PPS 9: The Enforcement of Planning Control
The general approach of the Department to enforcement
3.1 The Department has a general discretion to take enforcement action against a breach of planning control when it regards it as expedient to do so, having regard to the provisions of the development plan and any other material considerations. Private citizens cannot initiate planning enforcement action but may advise the Department of a breach of planning control that they believe has occurred. The Department will pursue cases involving alleged unauthorised development, and any resulting enforcement action, without undue delay.
3.2 In considering whether formal enforcement action is an expedient remedy for unauthorised development, the Department will be guided by the following:
- whether the breach of control would:
- be clearly contrary to planning policy; or
- unacceptably affect public amenity (including road safety) or the existing use of land and buildings meriting protection in the public interest.
- the extent of the breach. The Department will only pursue enforcement action commensurate with the breach of planning control to which it relates. For example, it will usually be inappropriate to issue an enforcement notice for an insignificant or technical breach of planning control which has no material, adverse planning implications. However in those cases where harm to public amenity has occurred, or is likely to occur, then formal enforcement action will normally be promptly initiated.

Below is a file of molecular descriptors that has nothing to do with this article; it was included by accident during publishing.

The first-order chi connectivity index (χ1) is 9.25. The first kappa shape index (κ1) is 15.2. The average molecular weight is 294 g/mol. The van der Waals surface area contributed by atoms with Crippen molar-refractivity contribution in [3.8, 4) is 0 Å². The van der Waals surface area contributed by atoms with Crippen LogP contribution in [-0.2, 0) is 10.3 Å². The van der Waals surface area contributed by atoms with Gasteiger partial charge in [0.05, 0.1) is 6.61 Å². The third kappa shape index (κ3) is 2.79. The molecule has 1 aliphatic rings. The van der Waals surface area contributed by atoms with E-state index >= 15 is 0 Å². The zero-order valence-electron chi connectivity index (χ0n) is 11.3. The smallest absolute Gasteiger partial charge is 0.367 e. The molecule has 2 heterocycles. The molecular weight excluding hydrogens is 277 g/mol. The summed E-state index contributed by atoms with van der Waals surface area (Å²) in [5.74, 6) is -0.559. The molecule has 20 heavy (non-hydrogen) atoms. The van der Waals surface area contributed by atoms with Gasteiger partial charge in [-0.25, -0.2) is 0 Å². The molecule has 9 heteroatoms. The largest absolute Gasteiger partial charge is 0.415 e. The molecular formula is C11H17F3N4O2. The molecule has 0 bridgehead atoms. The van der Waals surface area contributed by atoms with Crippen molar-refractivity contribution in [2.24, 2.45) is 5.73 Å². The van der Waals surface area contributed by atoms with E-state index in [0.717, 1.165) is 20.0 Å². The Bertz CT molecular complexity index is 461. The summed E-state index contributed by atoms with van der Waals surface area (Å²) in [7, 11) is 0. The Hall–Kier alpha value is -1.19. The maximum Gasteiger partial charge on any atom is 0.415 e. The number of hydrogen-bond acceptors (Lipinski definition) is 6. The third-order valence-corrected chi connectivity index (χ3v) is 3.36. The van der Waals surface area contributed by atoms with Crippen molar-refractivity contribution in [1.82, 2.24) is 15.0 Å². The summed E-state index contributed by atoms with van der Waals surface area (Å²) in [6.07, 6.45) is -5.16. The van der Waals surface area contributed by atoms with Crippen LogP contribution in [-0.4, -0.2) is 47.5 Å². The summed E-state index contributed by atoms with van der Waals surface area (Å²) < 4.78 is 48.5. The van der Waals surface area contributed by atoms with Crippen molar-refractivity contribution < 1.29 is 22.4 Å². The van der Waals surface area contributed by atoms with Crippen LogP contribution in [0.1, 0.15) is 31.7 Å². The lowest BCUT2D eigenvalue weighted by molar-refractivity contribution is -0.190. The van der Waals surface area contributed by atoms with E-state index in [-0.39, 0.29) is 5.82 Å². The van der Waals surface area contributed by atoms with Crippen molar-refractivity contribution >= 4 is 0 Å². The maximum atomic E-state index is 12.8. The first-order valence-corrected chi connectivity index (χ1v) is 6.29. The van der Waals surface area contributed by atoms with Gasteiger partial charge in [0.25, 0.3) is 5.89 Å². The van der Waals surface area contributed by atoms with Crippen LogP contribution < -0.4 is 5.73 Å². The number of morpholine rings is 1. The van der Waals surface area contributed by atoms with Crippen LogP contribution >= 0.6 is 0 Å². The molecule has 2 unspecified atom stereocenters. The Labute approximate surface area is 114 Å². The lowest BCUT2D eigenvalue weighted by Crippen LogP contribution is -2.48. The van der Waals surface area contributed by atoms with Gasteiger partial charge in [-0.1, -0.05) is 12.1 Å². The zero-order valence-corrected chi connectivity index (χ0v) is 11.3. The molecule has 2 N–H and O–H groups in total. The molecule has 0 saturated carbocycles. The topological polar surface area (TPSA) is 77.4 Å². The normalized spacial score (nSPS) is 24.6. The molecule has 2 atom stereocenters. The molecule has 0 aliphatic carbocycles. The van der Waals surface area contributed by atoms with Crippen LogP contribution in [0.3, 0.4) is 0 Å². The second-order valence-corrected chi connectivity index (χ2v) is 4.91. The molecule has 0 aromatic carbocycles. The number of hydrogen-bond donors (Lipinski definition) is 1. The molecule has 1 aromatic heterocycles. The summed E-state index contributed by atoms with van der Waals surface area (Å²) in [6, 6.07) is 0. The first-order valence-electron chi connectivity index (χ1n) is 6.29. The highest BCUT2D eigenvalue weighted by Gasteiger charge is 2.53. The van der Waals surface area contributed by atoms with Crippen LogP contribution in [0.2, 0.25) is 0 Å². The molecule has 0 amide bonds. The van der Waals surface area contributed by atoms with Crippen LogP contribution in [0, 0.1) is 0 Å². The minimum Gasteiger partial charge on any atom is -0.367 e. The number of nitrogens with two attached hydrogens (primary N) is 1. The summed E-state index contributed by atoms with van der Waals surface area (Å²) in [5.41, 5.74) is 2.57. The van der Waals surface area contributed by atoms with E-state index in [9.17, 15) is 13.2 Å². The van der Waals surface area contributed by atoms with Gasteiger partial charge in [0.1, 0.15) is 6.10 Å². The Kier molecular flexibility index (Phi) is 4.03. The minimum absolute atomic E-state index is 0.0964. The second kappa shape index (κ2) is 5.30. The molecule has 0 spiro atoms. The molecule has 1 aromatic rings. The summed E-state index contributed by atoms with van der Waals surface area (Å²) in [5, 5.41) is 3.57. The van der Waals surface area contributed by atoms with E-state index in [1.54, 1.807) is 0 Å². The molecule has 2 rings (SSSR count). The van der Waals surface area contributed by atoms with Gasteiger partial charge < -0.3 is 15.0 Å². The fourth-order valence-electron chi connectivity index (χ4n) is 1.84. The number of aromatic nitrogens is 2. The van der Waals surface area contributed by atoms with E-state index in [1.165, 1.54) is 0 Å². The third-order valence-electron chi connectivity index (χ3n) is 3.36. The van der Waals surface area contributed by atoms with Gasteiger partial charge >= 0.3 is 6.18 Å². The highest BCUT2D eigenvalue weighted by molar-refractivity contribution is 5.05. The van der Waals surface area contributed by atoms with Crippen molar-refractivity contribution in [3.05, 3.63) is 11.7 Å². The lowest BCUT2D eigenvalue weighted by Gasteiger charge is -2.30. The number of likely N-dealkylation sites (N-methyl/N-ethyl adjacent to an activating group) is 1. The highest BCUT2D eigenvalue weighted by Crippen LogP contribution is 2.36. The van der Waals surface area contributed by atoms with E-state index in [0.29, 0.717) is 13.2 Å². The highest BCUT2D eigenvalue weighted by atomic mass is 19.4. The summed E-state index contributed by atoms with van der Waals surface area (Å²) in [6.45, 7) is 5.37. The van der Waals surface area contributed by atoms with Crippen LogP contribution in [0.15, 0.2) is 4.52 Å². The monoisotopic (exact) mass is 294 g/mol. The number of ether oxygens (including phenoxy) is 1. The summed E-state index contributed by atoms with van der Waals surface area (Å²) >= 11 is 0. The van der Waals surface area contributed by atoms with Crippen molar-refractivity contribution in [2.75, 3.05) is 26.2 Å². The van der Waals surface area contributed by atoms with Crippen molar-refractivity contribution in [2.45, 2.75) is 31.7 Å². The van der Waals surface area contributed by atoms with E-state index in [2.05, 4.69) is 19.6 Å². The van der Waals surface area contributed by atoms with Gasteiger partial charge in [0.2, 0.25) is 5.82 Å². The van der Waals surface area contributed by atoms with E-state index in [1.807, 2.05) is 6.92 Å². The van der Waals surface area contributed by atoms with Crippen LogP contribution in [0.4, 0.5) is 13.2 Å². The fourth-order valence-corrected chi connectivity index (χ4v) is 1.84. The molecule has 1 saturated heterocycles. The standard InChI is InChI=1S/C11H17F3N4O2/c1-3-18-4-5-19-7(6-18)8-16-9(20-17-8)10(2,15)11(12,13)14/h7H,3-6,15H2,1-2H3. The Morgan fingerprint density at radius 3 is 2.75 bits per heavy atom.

- the willingness of the offender(s) to remedy the breach of control voluntarily. Where initial attempts by the Department fail to persuade the offender(s) to remedy the harmful effects of unauthorised development voluntarily, protracted negotiations will not be allowed to hamper or delay whatever formal enforcement action may be required to make the development acceptable on planning grounds, or to compel it to stop.
- the statutory time limits for taking enforcement action (see Annex A).
3.3 The integrity of the development control process depends upon the readiness of the Department to take effective enforcement action when it is appropriate. Public respect for the development control system is quickly undermined if unauthorised development, which is unacceptable on planning grounds, is allowed to proceed without any apparent attempt to intervene before serious harm to public amenity results. The Department will therefore assess in each case which power (or mix of powers) is best suited to dealing with any particular apparent or actual breach of control, to achieve a satisfactory and lasting remedy. Prompt initiation of enforcement action will normally be necessary to prevent an unacceptable breach of control becoming well established and more difficult to remedy.
3.4 The Government remains committed to fostering business enterprise and the Department will bear this in mind when considering how best to deal with unauthorised development by small businesses. However, in order to maintain a fair and safe trading environment, business activity must take place within the context of current planning policies and without unacceptable harm to public amenity. Accordingly in certain cases effective enforcement action may be the only appropriate remedy for unauthorised businesses where there is no willingness on the behalf of operators to negotiate a satisfactory solution.